Café Copy Cat

Maskwaith Ahsan
Podcast, Satire, Story
Café Copy Cat

The city has become fond of the coffee culture. In American sitcoms, characters are often seen hanging out in coffee shops. So the city must also learn to hang out in similar outfits. Sitting in a corner with a laptop looks trendy. Facial expressions should also match the seriousness of Hollywood, but the desire deep down is to look like Manhattan.

Coffee here has to be more expensive than Rome or Manhattan. You can’t be seen talking about the cost of this beverage or one might perceive you as poor or as one with poor taste. What others think has always been the driving force of the city and being seen holding an uber-expensive cup of coffee is the first key in getting recognition. Life in the city is dedicated to the thriving race for status.

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Ancient cities of this area were divided by caste; Brahmins lived in the upper part and the rest in lower parts. That sense of inferiority genetically survived centuries before morphing into this city, forcing the upper part old-city dwellers to move to new quarters, named ‘high-end’.

To be part of these high-end dwellers, others must frequent Café Copy Cat. Most of the city, reshaped out of corruption revolution, dreams of being the big fat American; big car, big house, big wedding ring, big belly, big-sized children and a big mug of Coffee.

The last book they read in university and a few newspaper post-editorials afterwards have been the sole source of their enlightenment. It’s a relief that now they have the social media to follow. At least now they keep busy sharing videos and tweeting their opinions on everything under the sun; the highest intellectual exercise at Café Copy Cat.
Café Copy Cat also exhibited the work of an artist who recently killed himself as he could not meet the approval of the high-enders. Provoked by affluent neighbours, his mother was often seen and heard abusing him for not making it in the city.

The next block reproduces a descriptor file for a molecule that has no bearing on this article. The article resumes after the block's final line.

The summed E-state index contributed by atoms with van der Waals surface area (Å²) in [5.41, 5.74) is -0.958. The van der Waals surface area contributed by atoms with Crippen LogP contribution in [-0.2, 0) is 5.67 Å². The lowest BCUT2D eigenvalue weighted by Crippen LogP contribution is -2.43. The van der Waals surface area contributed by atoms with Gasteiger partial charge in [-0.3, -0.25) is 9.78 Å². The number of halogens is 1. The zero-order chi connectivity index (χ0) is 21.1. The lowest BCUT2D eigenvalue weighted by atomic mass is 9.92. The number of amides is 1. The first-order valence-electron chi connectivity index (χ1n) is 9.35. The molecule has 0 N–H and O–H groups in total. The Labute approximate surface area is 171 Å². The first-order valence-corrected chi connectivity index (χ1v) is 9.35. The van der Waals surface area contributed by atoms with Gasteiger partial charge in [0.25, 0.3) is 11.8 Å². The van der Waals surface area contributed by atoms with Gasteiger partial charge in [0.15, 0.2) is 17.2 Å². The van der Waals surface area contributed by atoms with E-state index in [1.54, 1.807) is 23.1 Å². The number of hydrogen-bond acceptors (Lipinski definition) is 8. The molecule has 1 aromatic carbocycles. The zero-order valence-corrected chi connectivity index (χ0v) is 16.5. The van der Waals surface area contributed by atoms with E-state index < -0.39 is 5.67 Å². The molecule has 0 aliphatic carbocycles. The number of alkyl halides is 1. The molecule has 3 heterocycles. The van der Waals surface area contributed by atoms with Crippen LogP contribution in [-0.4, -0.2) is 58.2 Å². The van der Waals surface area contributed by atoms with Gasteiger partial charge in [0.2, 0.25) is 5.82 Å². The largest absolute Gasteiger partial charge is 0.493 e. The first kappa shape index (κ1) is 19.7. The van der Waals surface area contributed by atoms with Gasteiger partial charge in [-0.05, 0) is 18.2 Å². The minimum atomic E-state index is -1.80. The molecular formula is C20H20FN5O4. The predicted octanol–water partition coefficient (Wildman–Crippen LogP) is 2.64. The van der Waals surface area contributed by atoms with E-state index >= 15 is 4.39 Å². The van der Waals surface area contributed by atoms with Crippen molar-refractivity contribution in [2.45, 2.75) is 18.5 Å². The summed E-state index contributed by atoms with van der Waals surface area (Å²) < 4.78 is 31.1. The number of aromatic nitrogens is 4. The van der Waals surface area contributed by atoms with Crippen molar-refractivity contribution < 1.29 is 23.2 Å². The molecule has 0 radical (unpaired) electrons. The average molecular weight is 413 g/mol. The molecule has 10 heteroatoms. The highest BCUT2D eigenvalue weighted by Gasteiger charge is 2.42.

–Stop this nonsense. You must try a corporate nine-to-five job. I want to have grandchildren. All my friends and relatives play with their grandchildren. Where are mine?

–Every piece of art I draw is your grandchild.

His mother took out her anger on his paintings and damaged a few precious ones.

Back at Café Copy Cat, big art collectors from high-end buy entire works of the dead artist, the same art collectors who in his lifetime rejected his work over and again. Now the poor artist’s death has become his biggest branding.

With the café full of big art collectors, all coffee drinkers become art lovers at once. A few long-haired art critics are there to help promising girls understand art. Some coffee drinkers decide to become artists overnight. YouTube is a reliable friend to learn instant art from, just like instant coffee. Originating from Café Copy Cat #ArtForRenaissance movement goes viral and turns the café into a center for art excellence.

All the while an old artist living in lower-end dies slowly. He used to work for a newspaper. The new Editor wanted to get rid of this rebel artist for not toeing the line. He got his wish when some Café Copy Cat girls, longing for #MeToo recognition, brought forth false accusations of sexual harassment against the old, ailing artist.

Whatever modernity is introduced in the city it finds its fate in the hands of the Café Copy Cat dwellers. Long-haired art critics criticize the old artist, art lover girls call him and his work a disgrace and #ArtforRenaissance dies a slow, unnoticed death.

Maskwaith Ahsan. Maskwaith Ahsan is an international journalist, educator and the author of over 14 books. His columns appear in several Bengali newspapers, magazines and websites across the globe. He also hosts his web TV show E-SouthAsia. With socio-political satire...

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